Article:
September 29, 2016

Reduce GPL’s electricity tariffs by 30% – Opposition economist

… says company’s operating expenses, fuel saving warrant move

By Michael Younge and Edward Layne

Opposition parliamentarian and economist Irfaan Ali says that the Guyana Power and Light (GPL) is in a better financial position to reduce the costs and tariffs for electricity by at least 30 per cent over the next few months which will result in huge savings for the taxpayers and the Private Sector.

PPP/C Economist Irfaan Ali

PPP/C Economist Irfaan Ali

Ali, speaking during an exclusive interview with Guyana Times on Thursday, maintained that both GPL and the Government were pocketing millions of dollars in savings as a result of the significant decline in the price for a barrel of oil and fuel generally on the world market since mid-last year.
He stated that a simple analysis of the situation would prove that the price for oil plummeted from between US$130-US$110 to US$30-US$20 per barrel of oil.
Ali, a former acting Industry and Commerce Minister under the People’s Progressive Party/Civic (PPP/C) Government, maintained that these slumping oil prices had no doubt positively affected the state of affairs at GPL and the Guyana Oil Company (Guyoil).
He argued that as a result of the drop in the price for oil internationally, GPL in particular would have seen a 40 per cent to 60 per cent reduction in its overall operating costs and expenses since the purchase and importation of oil accounted for a significant percentage of the previously high related costs.
“GPL, therefore, needs to reduce its overall tariffs and electricity costs in a comparative manner to the drop in the price for oil and local operating expenses,” Ali reasoned.
The economist said it was “unfortunate” that the company had not decided to do the right thing by the Guyanese public.
“I will continue to call for this 30 per cent decrease in the costs as I hold the view strongly that GPL and the Government are practising bad economics which will not see the lives of Guyanese further developed,” he remarked.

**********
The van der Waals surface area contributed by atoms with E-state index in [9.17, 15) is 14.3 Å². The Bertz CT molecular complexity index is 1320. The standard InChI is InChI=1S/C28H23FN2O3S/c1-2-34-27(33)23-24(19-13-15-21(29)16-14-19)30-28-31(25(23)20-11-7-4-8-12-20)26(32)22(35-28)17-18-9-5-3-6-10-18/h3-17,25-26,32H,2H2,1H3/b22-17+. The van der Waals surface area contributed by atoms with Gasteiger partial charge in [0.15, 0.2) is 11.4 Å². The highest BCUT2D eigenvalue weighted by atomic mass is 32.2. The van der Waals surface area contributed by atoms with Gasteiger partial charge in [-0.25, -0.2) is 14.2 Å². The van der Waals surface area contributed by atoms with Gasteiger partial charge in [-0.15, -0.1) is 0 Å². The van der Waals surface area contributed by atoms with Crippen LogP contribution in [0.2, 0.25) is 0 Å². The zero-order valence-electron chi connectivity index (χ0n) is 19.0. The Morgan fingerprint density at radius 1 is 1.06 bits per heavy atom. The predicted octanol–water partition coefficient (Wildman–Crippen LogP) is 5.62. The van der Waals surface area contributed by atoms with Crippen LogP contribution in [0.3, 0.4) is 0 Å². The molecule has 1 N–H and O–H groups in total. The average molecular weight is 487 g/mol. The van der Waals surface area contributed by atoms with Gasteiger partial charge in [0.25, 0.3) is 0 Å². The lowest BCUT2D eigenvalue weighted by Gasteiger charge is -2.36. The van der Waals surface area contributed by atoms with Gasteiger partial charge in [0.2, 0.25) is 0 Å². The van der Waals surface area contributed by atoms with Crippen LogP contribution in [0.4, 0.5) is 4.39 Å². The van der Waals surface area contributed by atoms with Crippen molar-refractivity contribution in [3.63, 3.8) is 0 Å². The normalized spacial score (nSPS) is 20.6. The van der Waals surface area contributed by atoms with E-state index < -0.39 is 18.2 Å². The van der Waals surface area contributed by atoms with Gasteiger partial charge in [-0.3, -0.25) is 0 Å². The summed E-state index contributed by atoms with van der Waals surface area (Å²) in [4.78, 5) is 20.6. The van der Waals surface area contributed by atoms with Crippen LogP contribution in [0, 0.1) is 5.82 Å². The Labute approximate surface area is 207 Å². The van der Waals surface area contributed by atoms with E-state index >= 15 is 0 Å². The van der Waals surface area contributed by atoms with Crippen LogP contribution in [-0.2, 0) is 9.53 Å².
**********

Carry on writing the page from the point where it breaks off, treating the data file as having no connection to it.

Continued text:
He said that were GPL to agree to even a 15 per cent decrease, the ordinary Guyanese would benefit significantly because the burden to pay their bills would be significantly reduced.
“There will also be spin-off effects for Guyana’s new and traditional manufacturing sectors as the operating expenses for fuel-dependent businesses would go down and production would soar,” he related.
Ali, who also worked for the Finance Ministry for a number of years and is versed in key macroeconomics fundamentals, said the economy would also be “stimulated” after receiving a much-needed impetus from the move.
The economist’s call is coming at a time when GPL’s overall technical and nontechnical loses are on the decline.

Meanwhile, former Junior Finance Minister Juan Edghill, in an invited comment, stated that a recent admission by Public Infrastructure Minister David Patterson that the cost of production of electricity was about 11 US cents to 12 US cents per Kilowatt/Hour (Kwh) in itself should cause GPL to make the necessary adjustment to the tariffs.
“If the price of fuel drops, then it is a legitimate expectation that GPL management and those in authority, including the Government and the Cabinet itself, would make the necessary adjustment,” Edghill stated.

Petrol prices
Edghill called on the Government to move now to have the price for fuel at the pumps reduced to reflect the new realities on the world market.
“The Minister of Finance must act and must act now…the benefits of the reduction must be passed on to the people. It could be considered immoral and unethical for Government to be profiteering on the backs of the poor by passing on high prices at the pumps to Guyanese,” Edghill told Guyana Times.
The former Finance Minister questioned why the Government was so reluctant to make the adjustments so that the average Guyanese could enjoy the real benefits of record low fuel prices on the world market.
Edghill recalled that during the PPP/C Administration, the necessary adjustments were being made to the excise tax in order to ensure that the benefits of the tumbling world market prices reached the consumers.
However, in the case of the A Partnership for National Unity/Alliance For Change (APNU/AFC) coalition Government, benefits to the poor do not seem a priority.
Edghill continues to question why the Government continues to make huge profits on the backs of ordinary Guyanese and do nothing.
“It shows that the Government is insensitive, they’re unresponsive, they are uncaring and all they are interested in is getting money so they could go on with their merry spending spree,” he stated.

Patterson’s response
When contacted for a comment on the matter via his mobile, Minister Patterson declined, saying “you could write whatever you like… I always have a no comment for you”.
Minister Patterson went on to instruct this newspaper to write his secretary for any replies that may be needed.
He has been one of the most uncooperative members of the Granger Cabinet especially with respect to divulging reliable information about the entities and their activities which fall under his portfolio despite the continued admonition of President David Granger that his Government must be open and transparent as well as answerable to the media and populace.

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